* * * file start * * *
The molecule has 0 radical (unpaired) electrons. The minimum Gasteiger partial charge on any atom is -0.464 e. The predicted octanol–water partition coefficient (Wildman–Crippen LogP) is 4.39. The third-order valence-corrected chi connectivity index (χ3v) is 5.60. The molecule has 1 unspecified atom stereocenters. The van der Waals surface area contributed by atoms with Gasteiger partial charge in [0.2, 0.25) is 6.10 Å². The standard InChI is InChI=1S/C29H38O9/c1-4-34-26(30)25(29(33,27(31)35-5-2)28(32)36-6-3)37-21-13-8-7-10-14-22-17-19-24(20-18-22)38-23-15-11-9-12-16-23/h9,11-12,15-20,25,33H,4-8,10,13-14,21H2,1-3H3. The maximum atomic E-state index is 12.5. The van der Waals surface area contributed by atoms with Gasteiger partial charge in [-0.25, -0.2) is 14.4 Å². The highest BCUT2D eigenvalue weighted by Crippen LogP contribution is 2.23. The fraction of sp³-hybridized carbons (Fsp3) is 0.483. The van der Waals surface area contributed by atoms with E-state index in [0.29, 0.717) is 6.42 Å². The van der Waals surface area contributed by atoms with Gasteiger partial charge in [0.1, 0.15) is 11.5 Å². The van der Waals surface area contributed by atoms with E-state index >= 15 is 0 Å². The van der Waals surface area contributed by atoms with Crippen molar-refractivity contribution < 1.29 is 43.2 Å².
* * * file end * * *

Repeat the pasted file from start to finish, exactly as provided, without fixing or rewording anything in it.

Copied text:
The molecule has 0 radical (unpaired) electrons. The minimum Gasteiger partial charge on any atom is -0.464 e. The predicted octanol–water partition coefficient (Wildman–Crippen LogP) is 4.39. The third-order valence-corrected chi connectivity index (χ3v) is 5.60. The molecule has 1 unspecified atom stereocenters. The van der Waals surface area contributed by atoms with Gasteiger partial charge in [0.2, 0.25) is 6.10 Å². The standard InChI is InChI=1S/C29H38O9/c1-4-34-26(30)25(29(33,27(31)35-5-2)28(32)36-6-3)37-21-13-8-7-10-14-22-17-19-24(20-18-22)38-23-15-11-9-12-16-23/h9,11-12,15-20,25,33H,4-8,10,13-14,21H2,1-3H3. The maximum atomic E-state index is 12.5. The van der Waals surface area contributed by atoms with Gasteiger partial charge in [-0.25, -0.2) is 14.4 Å². The highest BCUT2D eigenvalue weighted by Crippen LogP contribution is 2.23. The fraction of sp³-hybridized carbons (Fsp3) is 0.483. The van der Waals surface area contributed by atoms with E-state index in [0.29, 0.717) is 6.42 Å². The van der Waals surface area contributed by atoms with Gasteiger partial charge in [0.1, 0.15) is 11.5 Å². The van der Waals surface area contributed by atoms with E-state index >= 15 is 0 Å². The van der Waals surface area contributed by atoms with Crippen molar-refractivity contribution < 1.29 is 43.2 Å².